Ever wondered why you’re not seeing the physique changes you’re hoping for despite putting in hours of high-intensity workouts each week?
It could be because you’re overloading your body with stress – both in and out of the gym.
Our bodies are smart, adaptive machines, and maintaining a balance is key to them functioning optimally.
This includes balancing:
Exercise and Rest, Types of Exercise, Nutrition, & Mental Health
In essence, a balanced approach to health and fitness considers all aspects of wellbeing and avoids extremes in any one area.
When we constantly stress our bodies with excessive high-intensity training, we push them into a state of chronic stress. This results in the release of the hormone cortisol, often referred to as the ‘stress hormone’.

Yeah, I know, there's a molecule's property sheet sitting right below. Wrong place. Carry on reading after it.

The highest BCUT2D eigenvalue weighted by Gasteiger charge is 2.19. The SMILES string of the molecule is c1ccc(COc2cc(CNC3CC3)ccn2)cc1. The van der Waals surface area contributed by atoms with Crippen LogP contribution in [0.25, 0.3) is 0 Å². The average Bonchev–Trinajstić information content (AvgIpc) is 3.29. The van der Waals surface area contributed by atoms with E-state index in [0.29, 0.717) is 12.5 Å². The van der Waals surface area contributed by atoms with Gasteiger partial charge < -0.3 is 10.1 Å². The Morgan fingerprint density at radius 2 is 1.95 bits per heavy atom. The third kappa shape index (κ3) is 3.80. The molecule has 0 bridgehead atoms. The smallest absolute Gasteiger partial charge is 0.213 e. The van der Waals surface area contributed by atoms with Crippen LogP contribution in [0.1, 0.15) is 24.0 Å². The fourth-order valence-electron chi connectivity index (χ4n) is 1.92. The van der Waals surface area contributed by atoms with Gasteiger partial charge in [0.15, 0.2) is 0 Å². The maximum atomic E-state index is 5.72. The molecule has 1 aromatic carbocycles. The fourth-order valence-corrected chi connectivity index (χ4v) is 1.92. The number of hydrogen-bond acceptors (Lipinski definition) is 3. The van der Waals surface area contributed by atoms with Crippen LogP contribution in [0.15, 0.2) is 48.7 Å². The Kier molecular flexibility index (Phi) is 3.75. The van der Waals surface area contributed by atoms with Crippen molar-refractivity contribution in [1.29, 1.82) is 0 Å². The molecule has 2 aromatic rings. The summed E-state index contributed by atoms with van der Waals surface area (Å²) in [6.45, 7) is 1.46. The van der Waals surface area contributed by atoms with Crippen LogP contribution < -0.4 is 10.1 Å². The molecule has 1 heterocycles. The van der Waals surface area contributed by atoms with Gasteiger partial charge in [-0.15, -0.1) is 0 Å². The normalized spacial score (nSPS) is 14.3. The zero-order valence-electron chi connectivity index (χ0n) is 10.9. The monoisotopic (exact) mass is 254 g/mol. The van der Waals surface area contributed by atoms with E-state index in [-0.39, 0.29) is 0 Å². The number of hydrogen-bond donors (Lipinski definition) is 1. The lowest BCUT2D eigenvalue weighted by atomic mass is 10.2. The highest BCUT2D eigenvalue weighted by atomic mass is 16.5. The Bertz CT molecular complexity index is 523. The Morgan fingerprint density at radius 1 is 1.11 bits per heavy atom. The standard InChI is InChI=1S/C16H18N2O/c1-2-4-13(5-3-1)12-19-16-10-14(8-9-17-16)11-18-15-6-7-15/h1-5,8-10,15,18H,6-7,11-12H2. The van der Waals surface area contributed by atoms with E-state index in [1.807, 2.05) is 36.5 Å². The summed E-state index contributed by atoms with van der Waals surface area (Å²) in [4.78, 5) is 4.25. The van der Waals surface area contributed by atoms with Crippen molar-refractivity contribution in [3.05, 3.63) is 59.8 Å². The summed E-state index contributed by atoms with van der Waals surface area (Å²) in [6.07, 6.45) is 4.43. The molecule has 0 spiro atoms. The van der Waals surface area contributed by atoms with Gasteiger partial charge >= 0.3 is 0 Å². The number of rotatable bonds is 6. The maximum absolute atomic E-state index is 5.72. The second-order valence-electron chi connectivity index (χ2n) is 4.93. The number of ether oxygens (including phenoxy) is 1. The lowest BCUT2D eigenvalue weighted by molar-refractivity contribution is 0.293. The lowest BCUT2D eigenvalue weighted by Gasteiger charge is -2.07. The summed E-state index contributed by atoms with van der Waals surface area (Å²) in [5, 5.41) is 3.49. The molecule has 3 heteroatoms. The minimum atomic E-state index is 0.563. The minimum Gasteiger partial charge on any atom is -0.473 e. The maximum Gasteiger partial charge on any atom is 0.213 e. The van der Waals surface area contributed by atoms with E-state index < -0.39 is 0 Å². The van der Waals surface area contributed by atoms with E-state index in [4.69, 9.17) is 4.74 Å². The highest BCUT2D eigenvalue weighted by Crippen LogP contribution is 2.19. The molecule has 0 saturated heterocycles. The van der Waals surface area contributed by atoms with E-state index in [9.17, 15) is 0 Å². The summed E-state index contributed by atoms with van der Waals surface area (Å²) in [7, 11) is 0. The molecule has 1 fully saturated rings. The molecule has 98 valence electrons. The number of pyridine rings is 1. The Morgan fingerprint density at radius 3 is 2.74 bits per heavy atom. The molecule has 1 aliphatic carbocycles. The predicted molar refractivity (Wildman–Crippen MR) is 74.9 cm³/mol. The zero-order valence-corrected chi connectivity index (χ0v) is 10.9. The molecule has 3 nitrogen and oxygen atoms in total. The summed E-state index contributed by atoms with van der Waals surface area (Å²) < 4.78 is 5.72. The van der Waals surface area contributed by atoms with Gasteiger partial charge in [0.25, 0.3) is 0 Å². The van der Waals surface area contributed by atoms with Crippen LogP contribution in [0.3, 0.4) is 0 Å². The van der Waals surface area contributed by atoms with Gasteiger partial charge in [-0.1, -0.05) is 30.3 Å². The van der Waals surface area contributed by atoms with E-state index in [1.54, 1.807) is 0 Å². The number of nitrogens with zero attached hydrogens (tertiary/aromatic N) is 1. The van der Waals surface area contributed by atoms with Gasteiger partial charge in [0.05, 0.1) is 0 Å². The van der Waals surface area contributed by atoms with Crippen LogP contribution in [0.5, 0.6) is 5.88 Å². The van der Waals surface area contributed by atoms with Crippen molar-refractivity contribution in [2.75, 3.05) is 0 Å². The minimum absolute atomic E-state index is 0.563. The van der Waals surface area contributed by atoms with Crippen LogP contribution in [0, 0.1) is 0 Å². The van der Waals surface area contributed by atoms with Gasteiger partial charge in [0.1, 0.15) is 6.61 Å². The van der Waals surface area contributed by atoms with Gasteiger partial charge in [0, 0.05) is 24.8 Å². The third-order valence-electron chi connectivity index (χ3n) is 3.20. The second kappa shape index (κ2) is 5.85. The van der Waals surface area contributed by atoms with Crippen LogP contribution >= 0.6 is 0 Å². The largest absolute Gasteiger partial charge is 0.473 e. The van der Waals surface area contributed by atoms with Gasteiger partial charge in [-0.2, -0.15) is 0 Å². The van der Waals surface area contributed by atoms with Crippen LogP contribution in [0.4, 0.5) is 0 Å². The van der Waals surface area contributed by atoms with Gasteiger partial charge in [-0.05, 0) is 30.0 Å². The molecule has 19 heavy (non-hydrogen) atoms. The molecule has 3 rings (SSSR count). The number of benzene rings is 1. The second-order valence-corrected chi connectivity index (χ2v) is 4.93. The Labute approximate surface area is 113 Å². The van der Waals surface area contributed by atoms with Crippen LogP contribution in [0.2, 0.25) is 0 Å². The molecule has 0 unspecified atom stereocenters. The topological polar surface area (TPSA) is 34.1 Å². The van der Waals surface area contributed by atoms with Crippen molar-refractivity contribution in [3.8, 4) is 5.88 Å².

Why should you care about cortisol?
When your cortisol levels are too high it can lead to a laundry list of problems:
😴 Disrupt Sleep
🧠 Affect Mood and Cognitive Function
🤒 Impact Immune Your System
💪🏼Hinder Muscle Recovery and Growth & Increase Body Fat
🦴Negatively Affect Bone Health
Now, the trouble with all this is that high-intensity training can actually help REDUCE mental stress in the short-term.
When you workout, your brain produces endorphins, the body’s “feel-good” hormones.
This can create a sense of relief and happiness, often referred to as a “runner’s high” but can apply to pretty much any form of exercise.
High-intensity training can also provide a distraction, allowing you to momentarily forget about your stresses outside the gym by focusing on the task at hand.
So how do we balance all this?
Honestly, the answer is going to be different for everyone.
If you have minimal stress outside of the gym, sleep 7-9 hours a night, and eat well you can train at a high intensity more often.
If you’re someone who has a lot of stress outside the gym from your job and personal life, you tend to not sleep great, and your diet isn’t where it should be, you’re going to need to limit your training intensity each week.